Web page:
Thank you for all who attended my sessions in San Francisco. Below are the slides and samples for my sessions.
VTH4 – Understanding Transactions in WCF Slides (561.73 KB) | Samples (540.1 KB)
VTH16 – Supporting POX/REST with WCF Slides (369.58 KB) | Samples (302.82 KB)
VTH25 – Simplify WebPart (and Control) Development with WebPart Skinning Slides (359.85 KB) | Samples (447.66 KB)
The VTH25 samples include the full installer. However, be sure to change the uploadskinfeature.bat to point to the correct server. You can read more about the VirtualPathProvider I mentioned in VTH25 session here.
The wonderful folks at VSLive! have invited me again to do three sessions at their San Francisco event from February 23 to February 27, 2009. These are the sessions I’ll do (all on Thursday 26):
- Understanding Transactions in WCF
- Supporting POX/REST with WCF
- Simplify WebPart (and Control) Development with WepPart Skinning
The first two are obviously about WCF. The last talk is primarily about SharePoint, but the discussed techniques will work with ASP.NET WebParts and WebControls as well.
I really like VSLive! because they have some great content and top tier speakers. The speakers (myself included of course) are also very accessible, because the event is not as huge as some of the other conferences these days. So if you intend to go to a conference this year, VSLive! is going to be worth your money.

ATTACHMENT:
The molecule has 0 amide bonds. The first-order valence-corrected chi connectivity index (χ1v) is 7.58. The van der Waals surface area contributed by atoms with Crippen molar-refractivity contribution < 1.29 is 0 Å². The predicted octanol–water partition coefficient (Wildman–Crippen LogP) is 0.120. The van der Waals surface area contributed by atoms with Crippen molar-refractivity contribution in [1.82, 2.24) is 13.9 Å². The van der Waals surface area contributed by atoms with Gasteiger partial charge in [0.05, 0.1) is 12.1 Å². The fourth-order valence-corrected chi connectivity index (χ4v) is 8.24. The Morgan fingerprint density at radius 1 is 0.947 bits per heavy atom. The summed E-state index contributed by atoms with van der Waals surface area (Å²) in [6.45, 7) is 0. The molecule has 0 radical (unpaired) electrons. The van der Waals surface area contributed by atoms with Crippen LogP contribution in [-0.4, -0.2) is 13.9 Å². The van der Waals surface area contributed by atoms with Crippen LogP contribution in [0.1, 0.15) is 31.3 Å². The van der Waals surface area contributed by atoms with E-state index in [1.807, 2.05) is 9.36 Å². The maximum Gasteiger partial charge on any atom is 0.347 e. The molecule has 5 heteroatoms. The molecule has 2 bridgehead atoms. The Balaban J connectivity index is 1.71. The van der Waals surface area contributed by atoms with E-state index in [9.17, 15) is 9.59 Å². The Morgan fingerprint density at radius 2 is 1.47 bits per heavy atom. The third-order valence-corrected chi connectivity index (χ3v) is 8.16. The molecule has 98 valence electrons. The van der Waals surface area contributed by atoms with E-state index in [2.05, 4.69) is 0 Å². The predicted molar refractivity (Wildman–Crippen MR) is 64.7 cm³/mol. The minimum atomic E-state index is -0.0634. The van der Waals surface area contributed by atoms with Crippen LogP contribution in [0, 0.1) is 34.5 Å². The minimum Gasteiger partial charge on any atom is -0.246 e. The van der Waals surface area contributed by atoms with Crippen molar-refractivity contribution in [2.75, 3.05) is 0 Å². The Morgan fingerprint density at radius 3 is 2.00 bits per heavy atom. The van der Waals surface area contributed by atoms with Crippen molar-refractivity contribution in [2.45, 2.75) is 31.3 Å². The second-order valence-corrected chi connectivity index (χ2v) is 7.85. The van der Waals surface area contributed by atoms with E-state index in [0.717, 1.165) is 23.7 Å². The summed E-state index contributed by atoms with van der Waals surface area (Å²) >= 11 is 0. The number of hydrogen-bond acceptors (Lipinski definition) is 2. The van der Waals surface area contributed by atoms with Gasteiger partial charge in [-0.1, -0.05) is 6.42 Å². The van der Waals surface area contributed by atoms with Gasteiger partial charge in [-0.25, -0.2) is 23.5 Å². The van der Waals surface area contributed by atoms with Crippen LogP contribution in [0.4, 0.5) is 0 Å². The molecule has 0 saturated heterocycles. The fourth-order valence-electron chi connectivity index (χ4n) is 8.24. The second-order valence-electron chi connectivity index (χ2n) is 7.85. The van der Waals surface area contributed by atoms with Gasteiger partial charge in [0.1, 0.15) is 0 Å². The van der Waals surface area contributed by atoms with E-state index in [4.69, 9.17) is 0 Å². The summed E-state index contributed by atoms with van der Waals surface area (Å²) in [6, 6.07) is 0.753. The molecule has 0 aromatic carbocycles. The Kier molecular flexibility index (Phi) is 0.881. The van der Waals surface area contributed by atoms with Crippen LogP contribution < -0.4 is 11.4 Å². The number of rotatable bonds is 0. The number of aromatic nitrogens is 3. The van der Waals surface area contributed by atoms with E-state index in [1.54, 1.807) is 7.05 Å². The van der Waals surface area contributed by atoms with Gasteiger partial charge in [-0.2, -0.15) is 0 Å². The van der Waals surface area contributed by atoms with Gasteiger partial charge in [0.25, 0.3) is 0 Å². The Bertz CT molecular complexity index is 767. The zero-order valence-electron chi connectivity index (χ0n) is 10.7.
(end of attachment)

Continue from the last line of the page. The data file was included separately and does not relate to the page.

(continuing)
Have you ever wondered if/when a transaction in WCF upgrades to the DTC? There two simple ways to check this:
- Open Performance Monitor and add a new counter. Get the counter Active Transactions from the Distributed Transaction Coordinator section.
- Open Component Services and go to My Computer in COM+. There is a folder for Distributed Transaction Coordinator, through which you can view the DTC statistics.
In both cases, you’ll see the active transactions jump from 0 to 1 when a transaction upgrades to DTC. This happens when you cross a service boundary. If you just use a transaction within the service, WCF will stick to the Lightweight Transaction Manager as long as you stay within you AppDomain or access a single database (SQL Server 2005 and up).
For those of you that attended my sessions in Dallas, here are the demo’s for
If you attended the latter, you’ll remember that I wrecked my prepared demo (note to self: never change configs just before a session). I finally figured out what was wrong. I changed some configuration on the server side and I thought I did the same on the client. Apparently I did not, because when I updated the service reference on the client it worked.